How To Write a Federal Resume

By Indeed Editorial Team

February 9, 2021

If you’re applying for a position with a federal government agency, you may have to submit a specialized resume that includes several unique elements, in addition to traditional elements like education, work experience and contact information.

In this article, we explore what a federal resume is, what information to include in it and provide an example federal resume to help you write your own.

What is a federal resume?

A federal resume is a comprehensive document used when applying for a job within a federal government. You need to provide more specific information both about yourself and your work experience than you would in a regular resume. The federal resume is tailored for federal hiring managers and human resources personnel and, like traditional resumes, still includes your qualifications, background and personal details.

How to write a federal resume

Federal resumes require additional detail about your background and experience for vetting purposes. Unlike a normal resume that is one or two pages long, a federal resume is usually between four to six pages. It contains information such as citizenship status, federal salary grade and security clearance, among others. These elements help hiring managers to assess you for specific positions and the government entity you’re applying to.

You can also draw from the language used in the job description when describing your qualifications, skills and job duties. 

Here are the central elements to include on your federal resume and how to write them:

  1. Provide your contact information.

  2. Include your citizenship status.

  3. Identify your highest GS grade.

  4. Mention veterans’ preference.

  5. List your work experience.

  6. Describe your education.

  7. Consider other optional items.

1. Provide your contact information

This section should include the standards you would find on regular resumes, including your full name, telephone number and email address. Your postal address is another necessary element that makes federal resumes different because it assists with the vetting process.

2. Include your citizenship status

Whether you are a citizen of that nation or another, include your citizenship status to help with the vetting and identification process. For positions in the U.S., you are not required to be a U.S. citizen to apply for many federal positions. Other positions or those in other countries might require certain citizenship statuses. The required status is often listed in the job description, so be sure to check whether you qualify.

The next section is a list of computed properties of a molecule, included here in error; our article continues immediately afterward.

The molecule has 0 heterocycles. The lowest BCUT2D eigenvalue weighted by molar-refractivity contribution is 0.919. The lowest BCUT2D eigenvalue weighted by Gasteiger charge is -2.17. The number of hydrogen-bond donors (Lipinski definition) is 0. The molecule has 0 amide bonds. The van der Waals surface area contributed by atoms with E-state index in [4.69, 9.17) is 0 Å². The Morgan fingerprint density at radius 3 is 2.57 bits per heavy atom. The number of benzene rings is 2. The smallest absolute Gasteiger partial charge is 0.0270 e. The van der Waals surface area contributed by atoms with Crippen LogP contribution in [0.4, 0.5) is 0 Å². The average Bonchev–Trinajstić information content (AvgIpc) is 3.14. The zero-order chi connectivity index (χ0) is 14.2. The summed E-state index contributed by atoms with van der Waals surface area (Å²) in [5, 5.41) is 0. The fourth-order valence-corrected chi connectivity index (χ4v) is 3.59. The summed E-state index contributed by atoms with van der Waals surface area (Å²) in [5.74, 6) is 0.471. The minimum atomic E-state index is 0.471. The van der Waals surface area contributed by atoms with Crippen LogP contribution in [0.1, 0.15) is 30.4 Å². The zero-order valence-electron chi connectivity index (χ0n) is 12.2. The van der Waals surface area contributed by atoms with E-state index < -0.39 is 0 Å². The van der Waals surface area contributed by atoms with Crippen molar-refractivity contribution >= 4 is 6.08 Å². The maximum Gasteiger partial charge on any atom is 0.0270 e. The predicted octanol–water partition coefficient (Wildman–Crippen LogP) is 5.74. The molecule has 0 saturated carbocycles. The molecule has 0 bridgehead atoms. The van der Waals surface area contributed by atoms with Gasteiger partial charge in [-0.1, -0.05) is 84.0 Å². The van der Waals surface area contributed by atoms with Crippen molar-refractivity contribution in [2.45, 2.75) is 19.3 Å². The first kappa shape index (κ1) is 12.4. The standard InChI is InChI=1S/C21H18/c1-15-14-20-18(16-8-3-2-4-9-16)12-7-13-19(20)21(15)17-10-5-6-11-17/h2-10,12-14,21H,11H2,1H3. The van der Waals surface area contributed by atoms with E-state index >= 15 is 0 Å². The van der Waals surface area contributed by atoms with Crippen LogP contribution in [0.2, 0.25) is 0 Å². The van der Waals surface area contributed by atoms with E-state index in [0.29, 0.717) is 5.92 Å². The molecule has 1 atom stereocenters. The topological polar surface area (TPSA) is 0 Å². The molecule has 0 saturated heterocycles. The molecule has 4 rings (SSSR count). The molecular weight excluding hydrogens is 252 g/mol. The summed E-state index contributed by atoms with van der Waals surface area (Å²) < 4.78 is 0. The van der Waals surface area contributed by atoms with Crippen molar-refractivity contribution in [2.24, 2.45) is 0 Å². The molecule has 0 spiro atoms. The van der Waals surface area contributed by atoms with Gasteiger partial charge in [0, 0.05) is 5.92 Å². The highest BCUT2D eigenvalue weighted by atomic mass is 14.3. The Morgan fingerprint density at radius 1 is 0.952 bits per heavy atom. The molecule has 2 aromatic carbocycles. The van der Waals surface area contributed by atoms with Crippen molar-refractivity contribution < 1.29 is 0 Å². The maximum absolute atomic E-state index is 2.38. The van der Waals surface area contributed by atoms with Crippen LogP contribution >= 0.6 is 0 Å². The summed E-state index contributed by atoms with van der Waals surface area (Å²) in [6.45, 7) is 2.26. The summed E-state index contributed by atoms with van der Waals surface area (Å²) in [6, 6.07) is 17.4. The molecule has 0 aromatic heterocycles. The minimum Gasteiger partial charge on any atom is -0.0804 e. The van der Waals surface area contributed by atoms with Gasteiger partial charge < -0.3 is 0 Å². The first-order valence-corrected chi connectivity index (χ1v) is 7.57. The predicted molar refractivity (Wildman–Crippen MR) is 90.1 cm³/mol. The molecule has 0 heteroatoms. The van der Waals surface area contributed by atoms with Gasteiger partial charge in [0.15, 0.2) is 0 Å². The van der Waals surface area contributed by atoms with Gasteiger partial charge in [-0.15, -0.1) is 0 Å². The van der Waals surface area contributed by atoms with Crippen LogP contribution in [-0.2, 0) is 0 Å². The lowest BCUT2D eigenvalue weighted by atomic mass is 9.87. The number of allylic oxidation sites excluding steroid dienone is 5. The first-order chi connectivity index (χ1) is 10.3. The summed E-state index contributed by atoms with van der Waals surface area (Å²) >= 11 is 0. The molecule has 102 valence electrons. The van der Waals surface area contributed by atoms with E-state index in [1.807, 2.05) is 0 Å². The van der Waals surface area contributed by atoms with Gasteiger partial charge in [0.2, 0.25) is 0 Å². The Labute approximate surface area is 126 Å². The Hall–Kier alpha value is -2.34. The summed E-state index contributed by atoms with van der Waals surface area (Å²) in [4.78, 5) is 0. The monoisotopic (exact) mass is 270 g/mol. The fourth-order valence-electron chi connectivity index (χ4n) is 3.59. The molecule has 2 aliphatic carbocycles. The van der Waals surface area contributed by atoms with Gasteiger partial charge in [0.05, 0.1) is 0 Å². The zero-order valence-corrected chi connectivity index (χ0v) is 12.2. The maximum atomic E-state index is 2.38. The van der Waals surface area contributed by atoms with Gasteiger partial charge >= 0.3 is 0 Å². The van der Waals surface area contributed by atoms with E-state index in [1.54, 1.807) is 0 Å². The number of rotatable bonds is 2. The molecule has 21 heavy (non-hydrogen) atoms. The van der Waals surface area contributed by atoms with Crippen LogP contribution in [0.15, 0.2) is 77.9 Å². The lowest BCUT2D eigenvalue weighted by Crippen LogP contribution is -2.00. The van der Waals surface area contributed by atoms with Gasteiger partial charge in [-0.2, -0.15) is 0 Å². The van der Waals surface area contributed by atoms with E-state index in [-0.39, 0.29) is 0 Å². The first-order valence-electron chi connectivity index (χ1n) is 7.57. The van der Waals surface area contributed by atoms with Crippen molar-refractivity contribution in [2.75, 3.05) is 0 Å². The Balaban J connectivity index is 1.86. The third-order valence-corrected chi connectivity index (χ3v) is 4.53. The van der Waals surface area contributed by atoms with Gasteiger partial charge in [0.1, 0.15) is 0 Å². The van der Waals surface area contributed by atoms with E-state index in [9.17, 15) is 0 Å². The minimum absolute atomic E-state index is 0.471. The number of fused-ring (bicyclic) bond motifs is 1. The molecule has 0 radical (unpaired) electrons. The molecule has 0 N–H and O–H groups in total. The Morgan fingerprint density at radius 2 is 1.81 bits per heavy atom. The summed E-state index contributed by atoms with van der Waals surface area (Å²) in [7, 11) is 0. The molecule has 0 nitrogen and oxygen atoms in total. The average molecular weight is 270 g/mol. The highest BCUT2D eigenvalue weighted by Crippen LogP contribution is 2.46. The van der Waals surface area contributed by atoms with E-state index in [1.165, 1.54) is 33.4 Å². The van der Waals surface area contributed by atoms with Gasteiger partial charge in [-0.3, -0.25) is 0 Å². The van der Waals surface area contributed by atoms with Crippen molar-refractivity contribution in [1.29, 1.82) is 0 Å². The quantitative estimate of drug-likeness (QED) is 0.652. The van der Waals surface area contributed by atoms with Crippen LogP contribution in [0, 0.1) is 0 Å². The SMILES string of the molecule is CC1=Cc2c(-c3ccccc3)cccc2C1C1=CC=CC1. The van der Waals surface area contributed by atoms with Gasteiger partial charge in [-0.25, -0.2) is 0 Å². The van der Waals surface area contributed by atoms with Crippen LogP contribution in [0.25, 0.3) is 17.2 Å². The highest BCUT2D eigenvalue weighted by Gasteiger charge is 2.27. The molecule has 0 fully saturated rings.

3. Identify your highest GS grade

All jobs within the federal government are graded within the General Schedule (GS) to determine pay rate and job responsibility. The GS scale goes from 1 to 15 with 10 steps within each grade that have a pre-determined pay increase at each step. If you are currently employed with the federal government, include your highest GS grade and current salary range. 

4. Mention veterans’ preference

While disclosing your protected veteran status is not required, the U.S. government gives preference to veterans to promote fair hiring practices under The Vietnam Era Veterans’ Readjustment Assistance Act of 1974 (VEVRAA). Veterans qualify for a certain number of points based on several factors including the length of service and discharge status. Certain qualifying family members of fallen soldiers are also eligible for preference.

5. List your work experience

Federal resumes require a detailed accounting of your work experience over the last 10 years. Similarly to normal resumes, it is best to begin the body of your federal resume with professional experience, especially in positions related to the job you are applying for. If you are lacking significant professional experience, consider listing your education first and choose the most applicable positions that prove you are suited for the job.

To provide the most detailed account of your qualifications, include the following information when describing each of your work experiences:

  • Employer’s name and location: If a job is in a country different from the federal government entity you are applying to, be sure to list the city, region or state and country where applicable.

  • Job title: Be sure to use the correct job title assigned by that employer for consistency during the verification process.

  • Start and end date: This information allows hiring personnel to understand how long you’ve spent at each of your positions, which can help them determine your qualifications and suitability for the specific role. If you are currently employed, use “present” to indicate that you still work there.

  • Average number of hours worked per week: Federal HR uses this to quantify your experience. It is not uncommon for federal jobs to require a minimum of 52 weeks’ worth of experience.